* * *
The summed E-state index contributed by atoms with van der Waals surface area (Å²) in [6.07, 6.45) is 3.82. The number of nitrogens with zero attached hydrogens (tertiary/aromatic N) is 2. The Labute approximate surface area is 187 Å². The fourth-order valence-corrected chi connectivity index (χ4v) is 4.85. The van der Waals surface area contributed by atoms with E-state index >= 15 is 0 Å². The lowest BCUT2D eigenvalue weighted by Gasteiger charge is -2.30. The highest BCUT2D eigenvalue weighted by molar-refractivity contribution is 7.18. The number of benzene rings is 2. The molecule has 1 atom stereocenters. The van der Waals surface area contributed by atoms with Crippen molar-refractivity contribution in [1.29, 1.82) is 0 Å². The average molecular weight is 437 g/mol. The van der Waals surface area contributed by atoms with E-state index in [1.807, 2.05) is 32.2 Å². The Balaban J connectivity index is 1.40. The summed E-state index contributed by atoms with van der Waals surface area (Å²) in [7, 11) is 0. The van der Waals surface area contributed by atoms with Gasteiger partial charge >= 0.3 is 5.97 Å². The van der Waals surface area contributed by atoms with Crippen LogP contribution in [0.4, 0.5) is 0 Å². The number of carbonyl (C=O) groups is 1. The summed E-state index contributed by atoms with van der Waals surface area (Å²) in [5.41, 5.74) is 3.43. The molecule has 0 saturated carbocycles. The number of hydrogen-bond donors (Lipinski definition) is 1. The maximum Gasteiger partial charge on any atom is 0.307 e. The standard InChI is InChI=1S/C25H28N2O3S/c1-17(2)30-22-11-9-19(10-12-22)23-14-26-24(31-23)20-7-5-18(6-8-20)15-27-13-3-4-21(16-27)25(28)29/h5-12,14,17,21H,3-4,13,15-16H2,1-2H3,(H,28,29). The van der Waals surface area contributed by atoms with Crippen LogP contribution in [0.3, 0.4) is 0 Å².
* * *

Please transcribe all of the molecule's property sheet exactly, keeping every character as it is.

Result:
The summed E-state index contributed by atoms with van der Waals surface area (Å²) in [6.07, 6.45) is 3.82. The number of nitrogens with zero attached hydrogens (tertiary/aromatic N) is 2. The Labute approximate surface area is 187 Å². The fourth-order valence-corrected chi connectivity index (χ4v) is 4.85. The van der Waals surface area contributed by atoms with E-state index >= 15 is 0 Å². The lowest BCUT2D eigenvalue weighted by Gasteiger charge is -2.30. The highest BCUT2D eigenvalue weighted by molar-refractivity contribution is 7.18. The number of benzene rings is 2. The molecule has 1 atom stereocenters. The van der Waals surface area contributed by atoms with Crippen molar-refractivity contribution in [1.29, 1.82) is 0 Å². The average molecular weight is 437 g/mol. The van der Waals surface area contributed by atoms with E-state index in [1.807, 2.05) is 32.2 Å². The Balaban J connectivity index is 1.40. The summed E-state index contributed by atoms with van der Waals surface area (Å²) in [7, 11) is 0. The van der Waals surface area contributed by atoms with Gasteiger partial charge >= 0.3 is 5.97 Å². The van der Waals surface area contributed by atoms with Crippen LogP contribution in [0.4, 0.5) is 0 Å². The number of carbonyl (C=O) groups is 1. The summed E-state index contributed by atoms with van der Waals surface area (Å²) in [5.41, 5.74) is 3.43. The molecule has 0 saturated carbocycles. The number of hydrogen-bond donors (Lipinski definition) is 1. The maximum Gasteiger partial charge on any atom is 0.307 e. The standard InChI is InChI=1S/C25H28N2O3S/c1-17(2)30-22-11-9-19(10-12-22)23-14-26-24(31-23)20-7-5-18(6-8-20)15-27-13-3-4-21(16-27)25(28)29/h5-12,14,17,21H,3-4,13,15-16H2,1-2H3,(H,28,29). The van der Waals surface area contributed by atoms with Crippen LogP contribution in [0.3, 0.4) is 0 Å².